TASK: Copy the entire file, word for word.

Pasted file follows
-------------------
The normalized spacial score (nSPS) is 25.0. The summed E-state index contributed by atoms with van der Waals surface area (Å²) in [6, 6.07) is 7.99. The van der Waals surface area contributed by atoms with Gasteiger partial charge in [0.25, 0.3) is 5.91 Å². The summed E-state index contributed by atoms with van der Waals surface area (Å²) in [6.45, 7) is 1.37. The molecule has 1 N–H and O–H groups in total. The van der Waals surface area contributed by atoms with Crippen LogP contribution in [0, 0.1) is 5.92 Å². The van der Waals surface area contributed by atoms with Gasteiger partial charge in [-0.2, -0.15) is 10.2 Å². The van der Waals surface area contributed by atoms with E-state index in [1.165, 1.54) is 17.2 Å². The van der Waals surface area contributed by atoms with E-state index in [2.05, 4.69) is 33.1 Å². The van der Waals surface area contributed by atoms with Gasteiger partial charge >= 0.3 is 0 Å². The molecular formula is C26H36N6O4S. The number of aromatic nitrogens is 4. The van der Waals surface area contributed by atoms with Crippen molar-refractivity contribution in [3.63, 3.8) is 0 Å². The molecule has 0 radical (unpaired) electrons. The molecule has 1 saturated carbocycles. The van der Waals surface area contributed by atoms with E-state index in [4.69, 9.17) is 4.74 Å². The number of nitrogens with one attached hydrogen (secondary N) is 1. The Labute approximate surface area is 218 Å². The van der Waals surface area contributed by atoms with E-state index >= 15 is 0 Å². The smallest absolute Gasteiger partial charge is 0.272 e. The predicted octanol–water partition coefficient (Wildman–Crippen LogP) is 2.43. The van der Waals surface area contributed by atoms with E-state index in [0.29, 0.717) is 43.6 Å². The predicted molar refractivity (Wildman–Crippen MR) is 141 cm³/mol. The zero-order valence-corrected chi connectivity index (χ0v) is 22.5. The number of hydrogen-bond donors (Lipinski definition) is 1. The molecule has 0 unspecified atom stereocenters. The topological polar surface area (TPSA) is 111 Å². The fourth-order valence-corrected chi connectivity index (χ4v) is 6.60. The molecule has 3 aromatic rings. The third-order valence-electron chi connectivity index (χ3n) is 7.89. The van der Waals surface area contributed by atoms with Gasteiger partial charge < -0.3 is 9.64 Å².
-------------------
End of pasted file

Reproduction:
The normalized spacial score (nSPS) is 25.0. The summed E-state index contributed by atoms with van der Waals surface area (Å²) in [6, 6.07) is 7.99. The van der Waals surface area contributed by atoms with Gasteiger partial charge in [0.25, 0.3) is 5.91 Å². The summed E-state index contributed by atoms with van der Waals surface area (Å²) in [6.45, 7) is 1.37. The molecule has 1 N–H and O–H groups in total. The van der Waals surface area contributed by atoms with Crippen LogP contribution in [0, 0.1) is 5.92 Å². The van der Waals surface area contributed by atoms with Gasteiger partial charge in [-0.2, -0.15) is 10.2 Å². The van der Waals surface area contributed by atoms with E-state index in [1.165, 1.54) is 17.2 Å². The van der Waals surface area contributed by atoms with E-state index in [2.05, 4.69) is 33.1 Å². The van der Waals surface area contributed by atoms with Gasteiger partial charge >= 0.3 is 0 Å². The molecular formula is C26H36N6O4S. The number of aromatic nitrogens is 4. The van der Waals surface area contributed by atoms with Crippen molar-refractivity contribution in [3.63, 3.8) is 0 Å². The molecule has 0 radical (unpaired) electrons. The molecule has 1 saturated carbocycles. The van der Waals surface area contributed by atoms with E-state index in [4.69, 9.17) is 4.74 Å². The number of nitrogens with one attached hydrogen (secondary N) is 1. The Labute approximate surface area is 218 Å². The van der Waals surface area contributed by atoms with E-state index >= 15 is 0 Å². The smallest absolute Gasteiger partial charge is 0.272 e. The predicted octanol–water partition coefficient (Wildman–Crippen LogP) is 2.43. The van der Waals surface area contributed by atoms with E-state index in [0.29, 0.717) is 43.6 Å². The predicted molar refractivity (Wildman–Crippen MR) is 141 cm³/mol. The zero-order valence-corrected chi connectivity index (χ0v) is 22.5. The number of hydrogen-bond donors (Lipinski definition) is 1. The molecule has 0 unspecified atom stereocenters. The topological polar surface area (TPSA) is 111 Å². The fourth-order valence-corrected chi connectivity index (χ4v) is 6.60. The molecule has 3 aromatic rings. The third-order valence-electron chi connectivity index (χ3n) is 7.89. The van der Waals surface area contributed by atoms with Gasteiger partial charge < -0.3 is 9.64 Å².